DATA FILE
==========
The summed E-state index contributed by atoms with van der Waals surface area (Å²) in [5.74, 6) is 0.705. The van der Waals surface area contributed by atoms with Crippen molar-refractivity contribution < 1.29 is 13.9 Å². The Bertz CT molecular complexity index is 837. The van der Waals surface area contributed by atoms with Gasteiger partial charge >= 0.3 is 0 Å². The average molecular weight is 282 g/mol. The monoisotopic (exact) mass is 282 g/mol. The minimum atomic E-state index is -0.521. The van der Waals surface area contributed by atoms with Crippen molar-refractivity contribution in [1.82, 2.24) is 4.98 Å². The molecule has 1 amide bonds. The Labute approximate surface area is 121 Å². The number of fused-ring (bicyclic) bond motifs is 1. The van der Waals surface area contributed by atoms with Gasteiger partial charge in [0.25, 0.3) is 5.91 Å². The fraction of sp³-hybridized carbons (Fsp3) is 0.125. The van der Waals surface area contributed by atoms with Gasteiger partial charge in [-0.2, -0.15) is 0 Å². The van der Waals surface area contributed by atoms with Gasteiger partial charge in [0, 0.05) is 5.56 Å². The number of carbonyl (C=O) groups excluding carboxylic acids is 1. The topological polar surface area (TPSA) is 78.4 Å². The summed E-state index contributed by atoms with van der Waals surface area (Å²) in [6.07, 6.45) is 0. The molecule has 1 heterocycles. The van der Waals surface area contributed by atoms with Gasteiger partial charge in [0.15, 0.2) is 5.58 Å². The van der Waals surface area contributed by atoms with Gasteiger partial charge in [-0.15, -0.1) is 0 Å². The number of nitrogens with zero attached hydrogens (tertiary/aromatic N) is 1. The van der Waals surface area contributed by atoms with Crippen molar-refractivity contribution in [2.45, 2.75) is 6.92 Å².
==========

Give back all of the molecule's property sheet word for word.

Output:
The summed E-state index contributed by atoms with van der Waals surface area (Å²) in [5.74, 6) is 0.705. The van der Waals surface area contributed by atoms with Crippen molar-refractivity contribution < 1.29 is 13.9 Å². The Bertz CT molecular complexity index is 837. The van der Waals surface area contributed by atoms with Gasteiger partial charge >= 0.3 is 0 Å². The average molecular weight is 282 g/mol. The monoisotopic (exact) mass is 282 g/mol. The minimum atomic E-state index is -0.521. The van der Waals surface area contributed by atoms with Crippen molar-refractivity contribution in [1.82, 2.24) is 4.98 Å². The molecule has 1 amide bonds. The Labute approximate surface area is 121 Å². The number of fused-ring (bicyclic) bond motifs is 1. The van der Waals surface area contributed by atoms with Gasteiger partial charge in [0.25, 0.3) is 5.91 Å². The fraction of sp³-hybridized carbons (Fsp3) is 0.125. The van der Waals surface area contributed by atoms with Gasteiger partial charge in [-0.2, -0.15) is 0 Å². The van der Waals surface area contributed by atoms with Gasteiger partial charge in [0, 0.05) is 5.56 Å². The number of carbonyl (C=O) groups excluding carboxylic acids is 1. The topological polar surface area (TPSA) is 78.4 Å². The summed E-state index contributed by atoms with van der Waals surface area (Å²) in [6.07, 6.45) is 0. The molecule has 1 heterocycles. The van der Waals surface area contributed by atoms with Gasteiger partial charge in [0.15, 0.2) is 5.58 Å². The van der Waals surface area contributed by atoms with Gasteiger partial charge in [-0.15, -0.1) is 0 Å². The number of nitrogens with zero attached hydrogens (tertiary/aromatic N) is 1. The van der Waals surface area contributed by atoms with Crippen molar-refractivity contribution in [2.45, 2.75) is 6.92 Å².